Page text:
Indian households often feature an older person with fond memories of walking to school, replete with eating golas (flavored ice cones), climbing trees and playing gilli danda (a popular children’s game) with friends. Today, most parents in urban India would not dream of letting their child walk to school alone, owing to speeding vehicles and the lack of safe footpaths. Even in cases where the school is within walking distance, most parents tend to drop off the child in a private or shared vehicle. But for many children, like 10-year-old Rinku, walking is the only option.
Navigating potholes and dodging hawkers, Rinku’s everyday commute to school is filled with obstacles. In the absence of clear and continuous footpaths, she is forced to walk on the road –running the constant risk of coming into conflict with speeding vehicles.
There are no clear indications around the school alerting drivers to the 25 km/h speed limit recommended by the Indian Roads Congress (IRC) – the apex body of engineers that sets standards for roads and highway construction. When it is time for Rinku to cross the road to the school gate, she is faced with an obstructive fence and a relentless stream of traffic. Finally, facing the school gate, she is greeted by a rush of vehicles parked helter-skelter, making it difficult for her to navigate her way into the school.
While India accounts for just 1% of the world's vehicles, Indian roads register a staggering 11% of the total deaths in road crashes – the highest in the world. Children are particularly vulnerable due to their limited decision-making ability and judgment with speeding vehicles, and their short height which renders them invisible to drivers and increases their exposure to exhaust pipe pollution. On average, 31 children die in road crashes in India, every day.
Though children can serve as valuable indicators for designing better cities, they are often disregarded when it comes to making policies regarding urban mobility. It is critical for decision-makers to realize that by designing cities that are safer for children, cities become safer for everyone.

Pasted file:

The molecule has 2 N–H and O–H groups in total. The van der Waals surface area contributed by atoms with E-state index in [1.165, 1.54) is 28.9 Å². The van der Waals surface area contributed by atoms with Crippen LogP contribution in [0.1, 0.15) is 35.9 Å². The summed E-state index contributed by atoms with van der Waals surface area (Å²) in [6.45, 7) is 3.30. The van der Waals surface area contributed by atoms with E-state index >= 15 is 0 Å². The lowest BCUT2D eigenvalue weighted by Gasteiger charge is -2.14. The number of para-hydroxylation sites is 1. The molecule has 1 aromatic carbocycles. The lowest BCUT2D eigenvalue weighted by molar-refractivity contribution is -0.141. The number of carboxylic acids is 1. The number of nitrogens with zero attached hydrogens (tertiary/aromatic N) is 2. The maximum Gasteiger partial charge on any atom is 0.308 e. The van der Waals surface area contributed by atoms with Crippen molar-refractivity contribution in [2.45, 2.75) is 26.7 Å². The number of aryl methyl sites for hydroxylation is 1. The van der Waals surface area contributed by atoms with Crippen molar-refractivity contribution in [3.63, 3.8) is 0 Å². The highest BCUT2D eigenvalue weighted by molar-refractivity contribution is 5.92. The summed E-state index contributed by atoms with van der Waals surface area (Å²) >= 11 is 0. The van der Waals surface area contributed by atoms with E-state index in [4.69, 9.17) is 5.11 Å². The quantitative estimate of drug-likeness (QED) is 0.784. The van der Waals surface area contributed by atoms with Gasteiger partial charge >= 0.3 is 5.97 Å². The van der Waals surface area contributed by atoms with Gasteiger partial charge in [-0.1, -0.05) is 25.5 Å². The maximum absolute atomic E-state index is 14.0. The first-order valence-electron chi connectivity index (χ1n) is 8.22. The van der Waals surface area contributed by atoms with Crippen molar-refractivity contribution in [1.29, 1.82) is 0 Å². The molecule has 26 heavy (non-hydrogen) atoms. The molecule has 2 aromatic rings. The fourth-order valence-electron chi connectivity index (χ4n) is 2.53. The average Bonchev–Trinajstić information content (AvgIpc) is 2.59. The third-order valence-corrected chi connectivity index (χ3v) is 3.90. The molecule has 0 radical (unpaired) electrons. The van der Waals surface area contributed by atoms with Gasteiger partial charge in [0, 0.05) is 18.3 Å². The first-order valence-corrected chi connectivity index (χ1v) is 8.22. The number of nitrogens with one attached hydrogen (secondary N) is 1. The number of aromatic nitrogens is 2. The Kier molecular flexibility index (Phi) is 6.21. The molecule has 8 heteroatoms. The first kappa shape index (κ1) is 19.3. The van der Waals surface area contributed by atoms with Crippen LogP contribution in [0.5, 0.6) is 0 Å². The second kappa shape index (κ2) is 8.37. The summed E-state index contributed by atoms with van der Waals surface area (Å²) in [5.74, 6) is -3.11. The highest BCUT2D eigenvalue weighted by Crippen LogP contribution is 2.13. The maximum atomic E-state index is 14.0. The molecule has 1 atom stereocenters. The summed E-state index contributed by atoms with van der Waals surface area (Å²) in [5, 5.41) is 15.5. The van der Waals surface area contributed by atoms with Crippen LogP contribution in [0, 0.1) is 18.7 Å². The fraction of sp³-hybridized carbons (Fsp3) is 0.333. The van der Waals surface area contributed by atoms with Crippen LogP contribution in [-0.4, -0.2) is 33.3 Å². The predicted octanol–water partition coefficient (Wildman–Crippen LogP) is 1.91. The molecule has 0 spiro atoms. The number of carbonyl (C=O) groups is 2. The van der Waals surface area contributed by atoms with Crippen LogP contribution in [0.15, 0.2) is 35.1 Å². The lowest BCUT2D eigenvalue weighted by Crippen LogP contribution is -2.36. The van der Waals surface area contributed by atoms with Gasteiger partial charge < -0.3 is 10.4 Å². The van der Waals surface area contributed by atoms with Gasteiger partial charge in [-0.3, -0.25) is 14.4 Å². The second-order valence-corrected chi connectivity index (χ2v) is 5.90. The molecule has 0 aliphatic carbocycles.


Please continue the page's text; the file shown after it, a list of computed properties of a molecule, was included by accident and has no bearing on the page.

One way to ensure safer access to schools is by identifying road traffic crash hotspots around schools. Addressing these hotspots will not only help prevent frequent traffic crashes but will also encourage the uptake of walking and cycling.
Demarcating school zones, typically the area outside a school’s entrance to the nearest public transport stop, is another crucial step that needs to be undertaken with the help of all stakeholders, including residents, parents, traffic police authorities and the school administration.
Safe school zones empower students, making them feel safe and confident in walking to the school even by themselves. It also ensures a smoother drop-off facility for parents as they can drop their children off near the zone, reassured by the fact that children can safely walk to the school gate on their own.
It is also essential to alert vehicles to the existence of school zones in an area, in order for them to be safe. Clear and visible road markings, pedestrian crossings, incorporating traffic calming measures and ‘School Zone Ahead’ signs can play an important role in drawing attention to the zone and enable safer access to schools.
Safe access to schools is a critical need across Indian cities, requiring the collective efforts of parents, caregivers, traffic personnel, municipal authorities and concerned citizen groups. Getting schools to set up school zone committees is the first step to enabling functional safe school zones and securing a safer and brighter future for our youngest citizens.
All views expressed by the authors are personal.